Mobility in mountain environment from Palaeolithic to Chalcolithic

The HOME Commission aims to develop, share and promote the knowledge about past human groups who inhabited mountain environments in any region of the earth. Mountains cover in a narrow sense about 25% of the global land surface. Defining “Mountain archaeology” concisely within a worldwide perspective is not an easy task. In a narrow sense, a mountain is a large landform that stretches above the surrounding land usually in the form of a peak. High reliefs and high gradients make the mountain ecosystems vulnerable to even slight changes in temperature and precipitation, and range them among the most sensitive ecosystems on a global scale. In a wide sense, mountains include almost everything from barren, bare rock dominated, high-Alpine landscapes like the Carpathians,and the European Alps to mainly non-mountainous, moorland covered highlands.

Before the HOME commission was created, a number of formal and informal working groups (some of which are still active) had made considerable contributions on mountain archaeology. It is worth mentioning, among others, Alpine Arch€aologie, The Alpine Network for Archaeological Sciences, The Southern French Alps Landscape Project, The Frozen Pasts Network and The Total Archaeology Project. Normally, Mountain archaeology is also on the agenda of the annual meetings of several associations.

Acknowledging that mountains are a worldwide phenomenon, the field of activity now deserves to be expanded; among the many themes which may be relevant under a refurnished and larger umbrella, there may be:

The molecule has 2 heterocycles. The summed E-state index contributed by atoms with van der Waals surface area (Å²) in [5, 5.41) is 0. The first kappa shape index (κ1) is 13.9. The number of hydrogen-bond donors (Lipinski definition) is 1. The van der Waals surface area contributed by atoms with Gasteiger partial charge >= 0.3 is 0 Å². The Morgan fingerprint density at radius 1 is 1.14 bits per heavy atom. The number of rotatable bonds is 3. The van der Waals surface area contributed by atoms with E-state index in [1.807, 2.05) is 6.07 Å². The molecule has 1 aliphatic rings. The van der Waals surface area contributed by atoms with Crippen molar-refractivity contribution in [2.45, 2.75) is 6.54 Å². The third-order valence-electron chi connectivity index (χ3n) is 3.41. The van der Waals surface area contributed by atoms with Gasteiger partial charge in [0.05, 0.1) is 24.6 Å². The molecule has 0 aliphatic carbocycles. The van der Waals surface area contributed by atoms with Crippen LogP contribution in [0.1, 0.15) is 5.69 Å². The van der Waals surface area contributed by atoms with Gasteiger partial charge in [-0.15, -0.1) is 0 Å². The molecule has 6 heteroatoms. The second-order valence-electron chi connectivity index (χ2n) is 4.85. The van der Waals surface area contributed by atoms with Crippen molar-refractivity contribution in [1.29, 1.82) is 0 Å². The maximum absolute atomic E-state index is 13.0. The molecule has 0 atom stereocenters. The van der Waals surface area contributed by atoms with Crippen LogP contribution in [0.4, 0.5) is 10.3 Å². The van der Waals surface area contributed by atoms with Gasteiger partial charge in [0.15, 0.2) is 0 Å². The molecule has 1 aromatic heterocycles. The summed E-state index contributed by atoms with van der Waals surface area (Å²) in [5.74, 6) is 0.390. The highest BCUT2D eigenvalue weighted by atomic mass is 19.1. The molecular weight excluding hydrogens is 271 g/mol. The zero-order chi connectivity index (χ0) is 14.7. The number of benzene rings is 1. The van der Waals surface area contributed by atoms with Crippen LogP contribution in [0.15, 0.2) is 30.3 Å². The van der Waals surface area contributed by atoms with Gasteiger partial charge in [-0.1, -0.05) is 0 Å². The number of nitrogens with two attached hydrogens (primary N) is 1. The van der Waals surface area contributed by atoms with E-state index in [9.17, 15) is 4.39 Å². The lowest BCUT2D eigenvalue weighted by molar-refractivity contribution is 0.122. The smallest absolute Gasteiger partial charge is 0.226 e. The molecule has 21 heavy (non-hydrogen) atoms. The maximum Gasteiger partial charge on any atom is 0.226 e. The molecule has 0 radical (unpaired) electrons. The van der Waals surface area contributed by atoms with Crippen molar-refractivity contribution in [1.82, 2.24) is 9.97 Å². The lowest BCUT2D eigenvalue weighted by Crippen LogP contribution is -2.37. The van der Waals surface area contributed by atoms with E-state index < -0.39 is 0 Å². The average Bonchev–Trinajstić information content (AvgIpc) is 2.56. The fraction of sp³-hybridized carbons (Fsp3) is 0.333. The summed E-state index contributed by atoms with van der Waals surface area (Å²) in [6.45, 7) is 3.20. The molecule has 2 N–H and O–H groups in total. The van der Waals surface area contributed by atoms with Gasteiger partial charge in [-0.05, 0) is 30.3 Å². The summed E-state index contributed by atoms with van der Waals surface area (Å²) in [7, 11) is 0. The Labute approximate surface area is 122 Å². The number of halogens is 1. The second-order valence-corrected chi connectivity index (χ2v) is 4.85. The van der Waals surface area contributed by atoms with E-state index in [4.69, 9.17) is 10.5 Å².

1. The timing of and reason behind the first human exploitation of mountain environments in different parts of the world. What is the time lag between the pioneer settlement on the coast or in main lowland valleys and the first use of near-lying or distant mountains?

  2. What were the topographically-driven pathways within the mountains, how long were they, how were they used, and by what kind groups?

  3. The gradual spread of agricultural activities such as transhumance and summer farming into mountain environments.

  4. The exploitation of natural resources other than pastures and grassland: wild game, fish, lithic and mineral materials, chalk and copper, just to name a few.

  5. Mountains transformations, resulting from the present climatic changes which lead to a massive melting of glaciers and ice patches and also to physical alteration of hillsides, riverbeds and lakesides. “Glacial archaeology” and “Erosion archaeology” are the terms to describe these new fields of research.

  6. Sacred places. The mountains, or particular local natural phenomena functioning as physical attractors of symbolic values, and underlining reflection, adventure and superstition as basic human properties which should always be taken into account as possible correctives to “solid evidence”.

The HOME Commission will promote these actions in order to further the development of mountain archaeology with a global perspective.

PRESIDENT: : Stefano Grimaldi, Università di Trento (Italy), stefano.grimaldi@unitn.it SECRETARY: Federica Fontana, Università di Ferrara (Italy), federica.fontana@unife.it VICE-PRESIDENT: Estela Mansur, Centro Austral de Investigaciones Cientificas, Ushuaia (Argentina), estelamansur@gmail.com

MAIN PUBLICATIONS

Grimaldi S. 2013. The “Human occupation in Mountains Environments” (HOME) Commission of the International Union of Prehistoric and Protohistoric Sciences: an introduction. Preistoria Alpina 47: 9-11.

Grimaldi S., Bang-Andersen S., Carrer F., Crotti P., Della Casa Phil., Fontana F., Leitner W., Mansur E., Reinhold S. 2016. Human occupations of mountain environments (Editorial). Quaternary International (in press). http://dx.doi.org/10.1016/j.quaint.2016.03.007

Grimaldi S. et al. (Eds) 2016. Human occupations of mountain environments. Quaternary International special issue. Proceedings of the A6a session, UISPP Conference in Burgos 2014.

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